This year's Hilda E. Taylor Award winner brings science lessons to life in her classes. Learn how she does it in a special Web-only, expanded profile. In another report we find that community support for classroom technology leads to increased budgets for IT.
Keeping the Spirit of Teaching Alive
On Sept. 11, 2001, Hilda Taylor, a sixth-grade teacher at Leckie Elementary School in Washington, D.C., was en route to a marine sanctuary study project in California's Channel Islands with a small group of students when she perished aboard the hijacked Flight 77 that crashed into the Pentagon.
Yet the educator's spirit lives on in the Hilda E. Taylor Award, given annually by the JASON Foundation for Education, an Ashburn, Va.-based nonprofit organization dedicated to providing experience-based science and math curricula and professional development for grades four through nine.
Taylor was a longtime participant in the foundation's JASON Project, a curriculum that combines technology-rich tools, multimedia content, and an inquiry-based approach to encourage students and teachers alike to become lifelong learners in science and math. For eight years, Taylor engaged her students in field studies around the world as part of the project and conducted professional development workshops for hundreds of fellow teachers. The foundation's annual award was created in her name to honor teachers who, like Taylor, inspire students with exemplary instruction in and implementation of the JASON Project.
Bringing Science to Life
This year's award recipient is Krystyna M. Plut, who teaches science at Holy Trinity Catholic School in Grapevine, Texas. She credits the JASON Project with helping her bring bona fide science lessons to life within her classroom.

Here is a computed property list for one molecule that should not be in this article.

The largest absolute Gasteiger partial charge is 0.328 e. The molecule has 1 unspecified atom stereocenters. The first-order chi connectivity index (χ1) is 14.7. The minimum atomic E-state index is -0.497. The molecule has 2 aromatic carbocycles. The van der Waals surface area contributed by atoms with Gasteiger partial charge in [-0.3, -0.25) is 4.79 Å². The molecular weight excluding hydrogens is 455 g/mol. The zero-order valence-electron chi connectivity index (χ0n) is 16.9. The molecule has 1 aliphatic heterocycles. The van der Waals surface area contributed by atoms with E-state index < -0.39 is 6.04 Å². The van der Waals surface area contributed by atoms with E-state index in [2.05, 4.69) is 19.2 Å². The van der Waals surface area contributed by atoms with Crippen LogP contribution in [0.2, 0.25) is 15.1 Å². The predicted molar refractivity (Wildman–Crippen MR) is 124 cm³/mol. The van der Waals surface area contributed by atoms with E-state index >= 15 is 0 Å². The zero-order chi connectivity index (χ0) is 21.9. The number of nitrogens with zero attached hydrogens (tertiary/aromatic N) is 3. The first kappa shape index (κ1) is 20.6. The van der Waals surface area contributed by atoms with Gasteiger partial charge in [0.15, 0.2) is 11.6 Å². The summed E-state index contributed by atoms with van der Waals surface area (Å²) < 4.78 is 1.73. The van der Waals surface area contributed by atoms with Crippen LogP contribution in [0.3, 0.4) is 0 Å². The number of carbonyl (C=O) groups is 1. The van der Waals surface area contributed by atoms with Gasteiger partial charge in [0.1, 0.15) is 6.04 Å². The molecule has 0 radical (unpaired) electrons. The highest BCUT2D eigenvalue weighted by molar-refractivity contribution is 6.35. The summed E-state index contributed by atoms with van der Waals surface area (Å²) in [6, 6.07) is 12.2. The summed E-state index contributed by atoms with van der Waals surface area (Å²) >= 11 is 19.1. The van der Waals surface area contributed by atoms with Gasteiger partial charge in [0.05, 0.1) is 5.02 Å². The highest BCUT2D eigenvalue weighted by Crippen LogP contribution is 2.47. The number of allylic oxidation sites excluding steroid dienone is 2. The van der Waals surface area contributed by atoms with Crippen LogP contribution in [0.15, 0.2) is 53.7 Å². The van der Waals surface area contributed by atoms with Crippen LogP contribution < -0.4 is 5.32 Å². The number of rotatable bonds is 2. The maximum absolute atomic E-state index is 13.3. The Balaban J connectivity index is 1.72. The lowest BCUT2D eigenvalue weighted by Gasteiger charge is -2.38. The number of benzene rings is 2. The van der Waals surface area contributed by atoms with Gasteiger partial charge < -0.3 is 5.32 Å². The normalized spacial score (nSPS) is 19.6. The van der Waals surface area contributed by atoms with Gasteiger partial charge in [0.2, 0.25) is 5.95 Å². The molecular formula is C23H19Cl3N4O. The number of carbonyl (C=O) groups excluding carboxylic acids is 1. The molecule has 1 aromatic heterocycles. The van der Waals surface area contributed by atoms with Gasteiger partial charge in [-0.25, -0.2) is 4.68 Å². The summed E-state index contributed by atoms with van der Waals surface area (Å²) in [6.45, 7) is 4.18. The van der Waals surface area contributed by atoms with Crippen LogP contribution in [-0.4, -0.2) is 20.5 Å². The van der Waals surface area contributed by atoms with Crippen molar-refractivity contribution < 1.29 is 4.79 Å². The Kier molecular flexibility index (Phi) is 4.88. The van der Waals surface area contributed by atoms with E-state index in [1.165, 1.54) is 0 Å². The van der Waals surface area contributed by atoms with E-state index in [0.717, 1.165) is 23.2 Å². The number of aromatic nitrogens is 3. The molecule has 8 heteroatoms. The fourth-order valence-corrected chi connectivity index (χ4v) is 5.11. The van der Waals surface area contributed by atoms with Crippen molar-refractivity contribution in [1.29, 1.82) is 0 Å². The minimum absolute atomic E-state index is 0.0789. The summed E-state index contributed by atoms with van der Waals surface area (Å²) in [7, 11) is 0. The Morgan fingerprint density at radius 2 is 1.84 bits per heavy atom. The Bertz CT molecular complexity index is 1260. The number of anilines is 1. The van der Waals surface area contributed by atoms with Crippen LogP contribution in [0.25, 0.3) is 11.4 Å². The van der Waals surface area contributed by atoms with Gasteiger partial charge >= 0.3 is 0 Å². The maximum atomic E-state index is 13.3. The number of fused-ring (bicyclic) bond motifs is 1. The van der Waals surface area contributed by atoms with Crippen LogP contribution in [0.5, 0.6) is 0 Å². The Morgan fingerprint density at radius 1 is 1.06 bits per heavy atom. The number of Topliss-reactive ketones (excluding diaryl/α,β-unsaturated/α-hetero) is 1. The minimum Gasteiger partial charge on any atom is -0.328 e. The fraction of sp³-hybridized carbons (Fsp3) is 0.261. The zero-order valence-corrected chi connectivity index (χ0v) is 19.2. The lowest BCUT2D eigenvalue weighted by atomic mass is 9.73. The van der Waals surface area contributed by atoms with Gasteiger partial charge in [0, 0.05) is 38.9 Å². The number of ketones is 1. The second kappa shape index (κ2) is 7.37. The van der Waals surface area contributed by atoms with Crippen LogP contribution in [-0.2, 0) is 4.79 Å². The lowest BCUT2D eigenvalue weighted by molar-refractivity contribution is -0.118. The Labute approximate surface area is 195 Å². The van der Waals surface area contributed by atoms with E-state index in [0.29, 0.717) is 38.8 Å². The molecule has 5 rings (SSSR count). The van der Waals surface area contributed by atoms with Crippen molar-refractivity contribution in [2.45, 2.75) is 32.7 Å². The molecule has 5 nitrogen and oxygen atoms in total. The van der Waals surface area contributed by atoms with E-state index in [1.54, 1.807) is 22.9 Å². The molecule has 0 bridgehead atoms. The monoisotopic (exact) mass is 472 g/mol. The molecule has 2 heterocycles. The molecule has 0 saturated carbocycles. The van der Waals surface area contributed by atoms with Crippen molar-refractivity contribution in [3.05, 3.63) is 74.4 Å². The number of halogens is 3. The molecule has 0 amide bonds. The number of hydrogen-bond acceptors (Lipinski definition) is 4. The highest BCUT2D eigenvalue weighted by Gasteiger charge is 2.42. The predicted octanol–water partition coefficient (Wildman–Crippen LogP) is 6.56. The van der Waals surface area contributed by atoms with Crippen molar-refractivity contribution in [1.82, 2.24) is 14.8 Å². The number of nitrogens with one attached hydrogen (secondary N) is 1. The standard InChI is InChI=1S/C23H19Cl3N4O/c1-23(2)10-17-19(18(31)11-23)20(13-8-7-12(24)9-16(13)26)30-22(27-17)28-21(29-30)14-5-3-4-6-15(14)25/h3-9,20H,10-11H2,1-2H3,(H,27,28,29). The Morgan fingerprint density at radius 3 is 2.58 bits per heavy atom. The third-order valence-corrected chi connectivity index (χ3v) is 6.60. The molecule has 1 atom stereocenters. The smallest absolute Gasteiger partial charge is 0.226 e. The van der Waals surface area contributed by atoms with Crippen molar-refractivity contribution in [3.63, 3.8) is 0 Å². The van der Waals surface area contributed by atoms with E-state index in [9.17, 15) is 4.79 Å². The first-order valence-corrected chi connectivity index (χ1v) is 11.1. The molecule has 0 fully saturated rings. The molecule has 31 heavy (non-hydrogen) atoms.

"The curriculum is so neat because it deals with real-life science issues," explains Plut, who has taught for 18 years. "There are scientists working in the field who are doing the same things the students [are studying]."
JASON's award-winning supplementary curricula—developed with leading scientists and educators—strive to provide deep learning experiences using a hands-on inquiry program that mirrors the work of real researchers. Based on national model standards and relying on technology-rich tools, the program offers teachers a vehicle to implement innovative content and instructional practices within the classroom to make science real and relevant.
Using JASON's digital laboratories, Plut's fourth- and fifth-grade students research issues, hold debates in class, and hone their skills in negotiation, compromise and communication. A recent experiment had the young scientists planning the best tactical approach to save New Orleans from a contrived hurricane in 2050. As part of the lab, students were tasked with investigating how various local stakeholder groups would be impacted by the event, including environmentalists, hunters, trappers and fisheries.
"The students assumed the roles of the stakeholders and had to debate what projects to complete and have everybody agree on them," Plut explains. "They had to run the simulation many times and see what projects worked best.
"During the debate, they had to make concessions and persuade each other to vote for the project, and each class came up with different compromises. [The JASON curriculum] teaches them that they all have to work together to find a solution and that anything they do will have an impact on the environment."
In addition to the digital labs, Plut's students also rely on extensive Internet research, PowerPoint presentations and other technological tools to complete their assignments. And once they walk into her classroom, they embrace an entirely new role.
"When the fourth-graders first come in, I tell them that if they are in my class, they are not children; they are scientists," says Plut.
Furthermore, while Plut's instruction is alive with the sounds and sights of science, one study aid that you won't find in her classroom is a textbook.